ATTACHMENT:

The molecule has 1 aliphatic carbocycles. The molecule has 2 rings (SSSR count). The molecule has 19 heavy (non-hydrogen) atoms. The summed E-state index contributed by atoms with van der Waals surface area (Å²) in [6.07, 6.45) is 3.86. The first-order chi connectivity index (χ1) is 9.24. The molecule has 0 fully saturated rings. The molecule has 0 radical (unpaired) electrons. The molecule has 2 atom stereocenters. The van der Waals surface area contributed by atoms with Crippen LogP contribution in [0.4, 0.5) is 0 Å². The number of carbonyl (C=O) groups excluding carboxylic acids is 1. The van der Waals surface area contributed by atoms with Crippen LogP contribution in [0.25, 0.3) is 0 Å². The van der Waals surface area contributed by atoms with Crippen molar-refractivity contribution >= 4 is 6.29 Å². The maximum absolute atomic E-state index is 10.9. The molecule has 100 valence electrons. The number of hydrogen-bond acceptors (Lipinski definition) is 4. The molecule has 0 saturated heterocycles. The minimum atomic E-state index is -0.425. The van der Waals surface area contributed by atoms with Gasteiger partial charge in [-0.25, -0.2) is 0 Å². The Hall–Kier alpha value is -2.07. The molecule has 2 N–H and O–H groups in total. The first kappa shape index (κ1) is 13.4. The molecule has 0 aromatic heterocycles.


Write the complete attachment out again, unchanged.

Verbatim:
The molecule has 1 aliphatic carbocycles. The molecule has 2 rings (SSSR count). The molecule has 19 heavy (non-hydrogen) atoms. The summed E-state index contributed by atoms with van der Waals surface area (Å²) in [6.07, 6.45) is 3.86. The first-order chi connectivity index (χ1) is 9.24. The molecule has 0 fully saturated rings. The molecule has 0 radical (unpaired) electrons. The molecule has 2 atom stereocenters. The van der Waals surface area contributed by atoms with Crippen LogP contribution in [0.4, 0.5) is 0 Å². The number of carbonyl (C=O) groups excluding carboxylic acids is 1. The van der Waals surface area contributed by atoms with Crippen LogP contribution in [0.25, 0.3) is 0 Å². The van der Waals surface area contributed by atoms with Crippen molar-refractivity contribution >= 4 is 6.29 Å². The maximum absolute atomic E-state index is 10.9. The molecule has 100 valence electrons. The number of hydrogen-bond acceptors (Lipinski definition) is 4. The molecule has 0 saturated heterocycles. The minimum atomic E-state index is -0.425. The van der Waals surface area contributed by atoms with Gasteiger partial charge in [-0.25, -0.2) is 0 Å². The Hall–Kier alpha value is -2.07. The molecule has 2 N–H and O–H groups in total. The first kappa shape index (κ1) is 13.4. The molecule has 0 aromatic heterocycles.